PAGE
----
Background: Previous studies of allograft rejection have focused on early episodes and risk factors from pretransplant variables. Methods: This multiinstitutional study compared early (<1 year) and late (> 1 year) rejection episodes and risk factors for recurrent rejection from variables both before and after transplantation among 1251 patients who underwent primary heart transplantation and available follow-up of greater than 1 year. Results: There were a total of 1882 rejection episodes over a mean follow-up of 26 ± 0.3 months. The hazard function (instantaneous risk per patient per month) peaked at 1 month followed by a low constant risk of rejection after 12 months. By multivariable analysis, the most dominant risk factors for recurrent rejection during the first posttransplantation year were a shorter time interval since transplantation and a shorter time since a previous rejection episode. Other factors included young age, female gender, female donor, positive cytomegalovirus serology, prior infections, and OKT3 induction. In contrast, after the first year, the dominant risk factors for rejection were a greater number of rejections during the first year and the presence of prior cytomegalovirus infections. Conclusions: These data show a striking time dependency for rejection episodes among heart transplant recipients. Factors that increase risk for rejection in the first year differ from risk factors for rejection in subsequent years. These data suggest that it may be possible to tailor rejection surveillance protocols and immunosuppression intensity, according to specific patient and time-related risk factors.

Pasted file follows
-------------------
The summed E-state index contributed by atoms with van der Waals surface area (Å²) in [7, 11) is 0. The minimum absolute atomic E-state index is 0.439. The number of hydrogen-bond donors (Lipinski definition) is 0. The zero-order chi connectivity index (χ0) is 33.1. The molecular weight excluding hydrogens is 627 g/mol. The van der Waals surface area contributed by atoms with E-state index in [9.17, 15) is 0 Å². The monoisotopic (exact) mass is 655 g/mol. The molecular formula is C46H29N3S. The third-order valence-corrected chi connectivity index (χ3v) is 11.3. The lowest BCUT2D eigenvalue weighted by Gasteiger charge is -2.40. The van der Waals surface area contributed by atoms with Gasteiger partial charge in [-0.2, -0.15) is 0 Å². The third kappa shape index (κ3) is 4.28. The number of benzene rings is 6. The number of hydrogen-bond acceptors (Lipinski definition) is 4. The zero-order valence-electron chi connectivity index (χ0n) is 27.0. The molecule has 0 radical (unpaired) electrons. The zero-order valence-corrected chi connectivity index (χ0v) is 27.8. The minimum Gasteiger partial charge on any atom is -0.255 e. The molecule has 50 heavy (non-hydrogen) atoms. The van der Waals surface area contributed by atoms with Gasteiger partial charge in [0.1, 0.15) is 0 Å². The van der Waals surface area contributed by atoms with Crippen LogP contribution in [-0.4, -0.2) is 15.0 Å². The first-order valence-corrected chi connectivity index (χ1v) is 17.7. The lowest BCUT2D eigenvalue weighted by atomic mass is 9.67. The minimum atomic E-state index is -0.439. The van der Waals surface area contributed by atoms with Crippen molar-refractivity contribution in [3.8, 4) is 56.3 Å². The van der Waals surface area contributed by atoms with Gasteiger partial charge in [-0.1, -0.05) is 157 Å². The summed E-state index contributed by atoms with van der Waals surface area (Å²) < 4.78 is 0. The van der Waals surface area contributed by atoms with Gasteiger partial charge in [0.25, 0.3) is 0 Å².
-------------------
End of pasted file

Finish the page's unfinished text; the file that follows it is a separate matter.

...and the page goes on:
|Number of pages||10|
|Journal||The Journal of Heart and Lung Transplantation|
|Publication status||Published - 1 Jan 1995|